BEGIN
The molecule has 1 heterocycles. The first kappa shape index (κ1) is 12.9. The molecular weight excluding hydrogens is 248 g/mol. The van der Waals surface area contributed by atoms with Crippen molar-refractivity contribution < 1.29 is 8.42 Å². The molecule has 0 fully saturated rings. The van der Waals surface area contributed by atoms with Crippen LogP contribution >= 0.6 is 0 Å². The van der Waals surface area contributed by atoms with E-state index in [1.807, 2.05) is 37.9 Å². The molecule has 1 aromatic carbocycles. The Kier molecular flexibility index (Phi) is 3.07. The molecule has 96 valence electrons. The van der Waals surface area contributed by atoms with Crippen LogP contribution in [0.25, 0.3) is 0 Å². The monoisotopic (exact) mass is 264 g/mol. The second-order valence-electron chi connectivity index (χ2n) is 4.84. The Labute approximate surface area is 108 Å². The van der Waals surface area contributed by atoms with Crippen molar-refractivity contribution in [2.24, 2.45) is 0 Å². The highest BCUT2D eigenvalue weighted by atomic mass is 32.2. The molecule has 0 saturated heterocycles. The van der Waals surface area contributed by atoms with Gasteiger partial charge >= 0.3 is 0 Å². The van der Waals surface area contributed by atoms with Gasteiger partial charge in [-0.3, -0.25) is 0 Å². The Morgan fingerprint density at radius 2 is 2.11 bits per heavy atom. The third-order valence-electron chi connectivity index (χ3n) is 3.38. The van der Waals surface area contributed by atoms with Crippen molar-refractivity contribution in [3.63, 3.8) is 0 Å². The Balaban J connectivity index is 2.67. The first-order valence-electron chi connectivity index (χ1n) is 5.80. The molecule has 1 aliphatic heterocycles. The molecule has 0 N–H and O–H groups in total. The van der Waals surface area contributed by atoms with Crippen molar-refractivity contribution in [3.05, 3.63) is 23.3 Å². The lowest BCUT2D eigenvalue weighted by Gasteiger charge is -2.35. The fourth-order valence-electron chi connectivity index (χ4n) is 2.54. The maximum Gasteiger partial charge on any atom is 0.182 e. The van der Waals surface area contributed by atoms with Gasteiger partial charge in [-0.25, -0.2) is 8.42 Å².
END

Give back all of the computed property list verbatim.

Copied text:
The molecule has 1 heterocycles. The first kappa shape index (κ1) is 12.9. The molecular weight excluding hydrogens is 248 g/mol. The van der Waals surface area contributed by atoms with Crippen molar-refractivity contribution < 1.29 is 8.42 Å². The molecule has 0 fully saturated rings. The van der Waals surface area contributed by atoms with Crippen LogP contribution >= 0.6 is 0 Å². The van der Waals surface area contributed by atoms with E-state index in [1.807, 2.05) is 37.9 Å². The molecule has 1 aromatic carbocycles. The Kier molecular flexibility index (Phi) is 3.07. The molecule has 96 valence electrons. The van der Waals surface area contributed by atoms with Crippen LogP contribution in [0.25, 0.3) is 0 Å². The monoisotopic (exact) mass is 264 g/mol. The second-order valence-electron chi connectivity index (χ2n) is 4.84. The Labute approximate surface area is 108 Å². The van der Waals surface area contributed by atoms with Crippen molar-refractivity contribution in [2.24, 2.45) is 0 Å². The highest BCUT2D eigenvalue weighted by atomic mass is 32.2. The molecule has 0 saturated heterocycles. The van der Waals surface area contributed by atoms with Gasteiger partial charge >= 0.3 is 0 Å². The van der Waals surface area contributed by atoms with Gasteiger partial charge in [-0.3, -0.25) is 0 Å². The Morgan fingerprint density at radius 2 is 2.11 bits per heavy atom. The third-order valence-electron chi connectivity index (χ3n) is 3.38. The van der Waals surface area contributed by atoms with Crippen molar-refractivity contribution in [3.63, 3.8) is 0 Å². The Balaban J connectivity index is 2.67. The first-order valence-electron chi connectivity index (χ1n) is 5.80. The molecule has 1 aliphatic heterocycles. The molecule has 0 N–H and O–H groups in total. The van der Waals surface area contributed by atoms with Crippen molar-refractivity contribution in [3.05, 3.63) is 23.3 Å². The lowest BCUT2D eigenvalue weighted by Gasteiger charge is -2.35. The fourth-order valence-electron chi connectivity index (χ4n) is 2.54. The maximum Gasteiger partial charge on any atom is 0.182 e. The van der Waals surface area contributed by atoms with Gasteiger partial charge in [-0.25, -0.2) is 8.42 Å².